## Thursday, October 27, 2011

### Trigonometry

When we talks about trigonometry, we will most probably think of trigonometric functions, e.g. sine, cosine, tangent etc. Ever think of how were the graphs of these functions obtained?

Let's consider a right triangle with hypotenus of 1 unit. You may drag the point C below and observe the change of the angle. Recall that

$\sin\theta=\frac{y}{r}$
$\cos\theta=\frac{x}{r}$
$\tan\theta=\frac{y}{x}$

Point E is (x, sin x), point F is (x, cos x) and point G is (x, tan x). Observe the position of point E, F or G as you drag point C. You may choose the desire graph at the right bottom corner of the graph.

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If you wish to know more about trigonometric functions, please click on the function you are interested under Trigonometry at the left column.

Betty, Created with GeoGebra

## Friday, October 21, 2011

### Hyperbolic Tangent & Hyperbolic Cotangent

Hyperbolic tangent is defined as

$\fn_phv \tanh(x)=\frac{\sinh(x)}{\cosh(x)}=\frac{e^x-e^{-x}}{e^x+e^{-x}}$,

while hyperbolic cotangent is the reciprocal of hyperbolic tangent, and it is defined as

$\fn_phv \coth(x)=\frac{\cosh(x)}{\sinh(x)}=\frac{e^x+e^{-x}}{e^x-e^{-x}}$.

If we want to sketch the graph of the earlier function, think of the y-intercept and limits below:

If we want to sketch the graph of the later function, think of the limits below:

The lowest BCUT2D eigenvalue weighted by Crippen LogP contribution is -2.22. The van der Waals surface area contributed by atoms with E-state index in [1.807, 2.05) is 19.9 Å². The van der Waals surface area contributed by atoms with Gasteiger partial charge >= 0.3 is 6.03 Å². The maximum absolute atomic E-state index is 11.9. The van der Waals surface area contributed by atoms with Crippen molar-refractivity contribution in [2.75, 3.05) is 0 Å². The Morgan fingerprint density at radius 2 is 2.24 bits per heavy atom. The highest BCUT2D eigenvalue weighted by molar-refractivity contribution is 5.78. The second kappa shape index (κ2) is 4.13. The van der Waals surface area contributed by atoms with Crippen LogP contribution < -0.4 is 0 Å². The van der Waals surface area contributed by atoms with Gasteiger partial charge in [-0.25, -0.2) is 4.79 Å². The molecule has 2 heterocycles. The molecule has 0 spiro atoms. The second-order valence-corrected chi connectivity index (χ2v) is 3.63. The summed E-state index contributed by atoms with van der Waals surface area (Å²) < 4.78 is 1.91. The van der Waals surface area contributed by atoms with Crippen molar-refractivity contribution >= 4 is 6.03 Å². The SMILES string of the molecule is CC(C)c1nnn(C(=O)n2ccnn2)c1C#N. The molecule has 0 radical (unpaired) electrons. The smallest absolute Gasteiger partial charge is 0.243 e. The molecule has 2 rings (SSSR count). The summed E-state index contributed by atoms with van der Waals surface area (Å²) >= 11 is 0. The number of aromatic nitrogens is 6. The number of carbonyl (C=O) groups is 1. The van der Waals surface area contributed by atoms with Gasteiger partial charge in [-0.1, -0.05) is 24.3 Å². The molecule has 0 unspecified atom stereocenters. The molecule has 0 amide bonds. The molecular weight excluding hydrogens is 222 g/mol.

The concept above applied for all values of a > 0. You may slide the value of 'a' below to look at the changes of $\fn_phv \tanh(ax)$ and $\fn_phv \coth(ax)$ for different values of 'a'.

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Betty, Created with GeoGebra

### Hyperbolic Cosine & Hyperbolic Secant

The hyperbolic cosine function is defined as
$\cosh(x)=\frac{e^{x} +e^{-x}}{2}$

or generally,
$\cosh(ax)=\frac{e^{ax} +e^{-ax}}{2}$.

Look at the graph below, try to slide the value of 'a' to different values to view the changes on graph.

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Now, take a look at the graph of the reciprocal of hyperbolic cosine function, i.e. hyperbolic secant function, which is defined as
$\textup{sech}(ax)=\frac{1}{\cosh(x)}=\frac{2}{e^{ax} +e^{-ax}}$

Observe that when a = 1,

Again, slide the value of 'a' to view the changes of the graph.

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Betty, Created with GeoGebra

### Hyperbolic Sine & Hyperbolic Cosecant

The hyperbolic sine function is defined as
$\sinh (x)=\frac{e^x -e^{-x}}{2}$

or generally,
$\sinh (ax)=\frac{e^{ax} -e^{-ax}}{2}$

Look at the graph below, try to slide the value of 'a' to different values to view the changes on graph.

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Now, take a look at the graph of the reciprocal of hyperbolic sine function, i.e. hyperbolic cosecant function, which is defined as
$\textup{csch} \; (ax)=\frac{1}{\sinh{ax}}=\frac{2}{e^{ax} -e^{-ax}}$.

Observe that when a =1,
Again, slide the value of 'a' to view the changes of the graph.